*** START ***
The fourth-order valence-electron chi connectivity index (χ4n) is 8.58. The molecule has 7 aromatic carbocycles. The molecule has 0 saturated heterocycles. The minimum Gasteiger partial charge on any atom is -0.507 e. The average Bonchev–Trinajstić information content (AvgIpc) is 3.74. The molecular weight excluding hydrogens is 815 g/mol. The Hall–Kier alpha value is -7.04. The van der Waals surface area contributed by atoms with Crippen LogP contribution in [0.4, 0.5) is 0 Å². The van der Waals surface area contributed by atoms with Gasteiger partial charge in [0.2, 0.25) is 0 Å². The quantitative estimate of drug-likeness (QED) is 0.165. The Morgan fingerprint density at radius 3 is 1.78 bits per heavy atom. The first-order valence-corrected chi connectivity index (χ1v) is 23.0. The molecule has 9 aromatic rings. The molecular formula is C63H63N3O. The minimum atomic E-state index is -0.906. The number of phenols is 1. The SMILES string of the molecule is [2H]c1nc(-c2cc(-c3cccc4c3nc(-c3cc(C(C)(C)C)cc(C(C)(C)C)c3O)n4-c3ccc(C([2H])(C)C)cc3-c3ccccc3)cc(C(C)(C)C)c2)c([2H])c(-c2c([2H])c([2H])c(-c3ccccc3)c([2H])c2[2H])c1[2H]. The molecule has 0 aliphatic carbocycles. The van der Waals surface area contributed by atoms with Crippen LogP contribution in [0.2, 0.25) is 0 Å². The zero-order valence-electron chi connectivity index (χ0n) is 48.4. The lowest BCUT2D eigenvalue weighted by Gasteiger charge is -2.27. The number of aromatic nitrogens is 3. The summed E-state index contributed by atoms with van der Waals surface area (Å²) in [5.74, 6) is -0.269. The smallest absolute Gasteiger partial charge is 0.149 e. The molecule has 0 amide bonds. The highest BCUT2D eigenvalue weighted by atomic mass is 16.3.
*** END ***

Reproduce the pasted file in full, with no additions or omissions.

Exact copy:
The fourth-order valence-electron chi connectivity index (χ4n) is 8.58. The molecule has 7 aromatic carbocycles. The molecule has 0 saturated heterocycles. The minimum Gasteiger partial charge on any atom is -0.507 e. The average Bonchev–Trinajstić information content (AvgIpc) is 3.74. The molecular weight excluding hydrogens is 815 g/mol. The Hall–Kier alpha value is -7.04. The van der Waals surface area contributed by atoms with Crippen LogP contribution in [0.4, 0.5) is 0 Å². The van der Waals surface area contributed by atoms with Gasteiger partial charge in [0.2, 0.25) is 0 Å². The quantitative estimate of drug-likeness (QED) is 0.165. The Morgan fingerprint density at radius 3 is 1.78 bits per heavy atom. The first-order valence-corrected chi connectivity index (χ1v) is 23.0. The molecule has 9 aromatic rings. The molecular formula is C63H63N3O. The minimum atomic E-state index is -0.906. The number of phenols is 1. The SMILES string of the molecule is [2H]c1nc(-c2cc(-c3cccc4c3nc(-c3cc(C(C)(C)C)cc(C(C)(C)C)c3O)n4-c3ccc(C([2H])(C)C)cc3-c3ccccc3)cc(C(C)(C)C)c2)c([2H])c(-c2c([2H])c([2H])c(-c3ccccc3)c([2H])c2[2H])c1[2H]. The molecule has 0 aliphatic carbocycles. The van der Waals surface area contributed by atoms with Crippen LogP contribution in [0.2, 0.25) is 0 Å². The zero-order valence-electron chi connectivity index (χ0n) is 48.4. The lowest BCUT2D eigenvalue weighted by Gasteiger charge is -2.27. The number of aromatic nitrogens is 3. The summed E-state index contributed by atoms with van der Waals surface area (Å²) in [5.74, 6) is -0.269. The smallest absolute Gasteiger partial charge is 0.149 e. The molecule has 0 amide bonds. The highest BCUT2D eigenvalue weighted by atomic mass is 16.3.